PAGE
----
Community to remember those lost in Easington Colliery Disaster on its 70th anniversary

A community is to gather and remember the 83 lives lost in a colliery disaster, 70 years on from the tragedy.

Easington Colliery Disaster happened on May 29, 1951, claiming the lives of 81 miners and two rescue workers when an explosion was sparked from a cutting machine, igniting a pocket of gas in one of the seams.

It is regarded as one of the worse mining accidents in the North East and triggered safety recommendations from the mines Inspectorate and the reconstruction of the pit

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Councillor Angela Surtees, who represents Easington on Durham County Council, pictured at the Easington Colliery Disaster just before the 60th anniversary of the tragedy.

In the weeks following the incident, the bodies of the victims were recovered and 72 men were laid to rest in a communal grave at Easington Colliery Cemetery.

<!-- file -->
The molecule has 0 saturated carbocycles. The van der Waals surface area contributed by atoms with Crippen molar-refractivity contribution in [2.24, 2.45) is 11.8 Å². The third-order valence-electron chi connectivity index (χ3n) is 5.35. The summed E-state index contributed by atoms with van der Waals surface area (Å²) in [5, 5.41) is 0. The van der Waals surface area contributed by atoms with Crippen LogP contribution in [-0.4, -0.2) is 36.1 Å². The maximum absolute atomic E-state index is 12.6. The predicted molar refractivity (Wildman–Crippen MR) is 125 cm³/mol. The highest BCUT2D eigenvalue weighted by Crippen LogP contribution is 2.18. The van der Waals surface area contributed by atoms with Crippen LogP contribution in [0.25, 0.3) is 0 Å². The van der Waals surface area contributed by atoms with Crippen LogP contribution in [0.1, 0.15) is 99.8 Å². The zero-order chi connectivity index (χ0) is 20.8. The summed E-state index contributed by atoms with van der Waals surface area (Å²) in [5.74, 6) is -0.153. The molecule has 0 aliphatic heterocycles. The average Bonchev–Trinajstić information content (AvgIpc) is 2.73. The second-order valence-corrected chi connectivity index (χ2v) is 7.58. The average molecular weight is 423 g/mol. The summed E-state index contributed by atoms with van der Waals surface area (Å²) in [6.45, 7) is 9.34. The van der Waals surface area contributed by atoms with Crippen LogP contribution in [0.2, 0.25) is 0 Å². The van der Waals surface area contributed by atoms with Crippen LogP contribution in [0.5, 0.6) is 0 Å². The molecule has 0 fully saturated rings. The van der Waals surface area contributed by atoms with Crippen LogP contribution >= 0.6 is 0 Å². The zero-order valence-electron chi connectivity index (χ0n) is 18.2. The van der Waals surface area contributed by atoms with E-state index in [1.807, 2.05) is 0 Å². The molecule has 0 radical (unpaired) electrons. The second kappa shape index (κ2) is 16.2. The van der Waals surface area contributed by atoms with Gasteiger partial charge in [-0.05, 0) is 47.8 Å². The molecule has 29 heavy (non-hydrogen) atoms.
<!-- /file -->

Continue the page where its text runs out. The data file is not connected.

A memorial fund was opened and a garden of remembrance incorporating the communal grave was created using the designs of the architect of the Durham Division of the National Coal Board (NCB).

The garden was inaugurated on the third anniversary of the disaster thanks to the £3,000 raised.

The annual memorial event will take place tomorrow (Saturday, May 29), with residents welcome to gather at the community park, opposite the Easington Colliery Brass Band hut on Crawlaw Road, at 10.45am.

The band will play a piece of music, followed by speeches by Alan Cummings, the former secretary of Durham Miners’ Association and NUM Lodge secretary, and Grahame Morris, Easington’s Labour MP.

The unveiling of new commemorative benches will be performed by residents with a personal connection to miners who died in the disaster and blessed by a vicar.

Following the dedication of the benches, people will be invited to march behind the band and the miners’ banner to the cemetery, where wreaths will be laid at the mass grave.

Prayers will be said and the band will finish the event by playing Gresford.

Under Covid rules, organisers say they are only allowed to march if 30 or fewer people are following behind the banner.

A pit was first sunk at Easington in 1899 and the first coals were drawn in 1910, with the colliery closed in 1993 and the pit shaft headgear demolished the following year.

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